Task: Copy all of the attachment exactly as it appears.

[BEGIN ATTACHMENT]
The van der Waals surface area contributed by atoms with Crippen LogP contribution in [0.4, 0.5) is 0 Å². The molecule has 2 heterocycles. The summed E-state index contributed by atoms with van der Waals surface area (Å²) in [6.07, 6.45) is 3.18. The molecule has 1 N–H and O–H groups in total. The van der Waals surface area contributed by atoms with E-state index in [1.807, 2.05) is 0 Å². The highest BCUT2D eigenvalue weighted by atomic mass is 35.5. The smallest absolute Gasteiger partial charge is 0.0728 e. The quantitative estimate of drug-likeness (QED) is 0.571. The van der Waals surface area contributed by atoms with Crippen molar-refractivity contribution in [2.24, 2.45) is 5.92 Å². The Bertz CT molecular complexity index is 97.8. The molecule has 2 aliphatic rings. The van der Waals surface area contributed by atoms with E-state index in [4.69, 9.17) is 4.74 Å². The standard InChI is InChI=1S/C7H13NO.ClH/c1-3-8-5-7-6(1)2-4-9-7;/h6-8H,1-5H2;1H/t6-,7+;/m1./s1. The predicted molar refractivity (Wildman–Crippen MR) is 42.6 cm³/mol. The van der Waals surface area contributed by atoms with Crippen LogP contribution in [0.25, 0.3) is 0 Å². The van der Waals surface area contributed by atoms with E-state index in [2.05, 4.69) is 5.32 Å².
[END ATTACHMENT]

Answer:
The van der Waals surface area contributed by atoms with Crippen LogP contribution in [0.4, 0.5) is 0 Å². The molecule has 2 heterocycles. The summed E-state index contributed by atoms with van der Waals surface area (Å²) in [6.07, 6.45) is 3.18. The molecule has 1 N–H and O–H groups in total. The van der Waals surface area contributed by atoms with E-state index in [1.807, 2.05) is 0 Å². The highest BCUT2D eigenvalue weighted by atomic mass is 35.5. The smallest absolute Gasteiger partial charge is 0.0728 e. The quantitative estimate of drug-likeness (QED) is 0.571. The van der Waals surface area contributed by atoms with Crippen molar-refractivity contribution in [2.24, 2.45) is 5.92 Å². The Bertz CT molecular complexity index is 97.8. The molecule has 2 aliphatic rings. The van der Waals surface area contributed by atoms with E-state index in [4.69, 9.17) is 4.74 Å². The standard InChI is InChI=1S/C7H13NO.ClH/c1-3-8-5-7-6(1)2-4-9-7;/h6-8H,1-5H2;1H/t6-,7+;/m1./s1. The predicted molar refractivity (Wildman–Crippen MR) is 42.6 cm³/mol. The van der Waals surface area contributed by atoms with Crippen LogP contribution in [0.25, 0.3) is 0 Å². The van der Waals surface area contributed by atoms with E-state index in [2.05, 4.69) is 5.32 Å².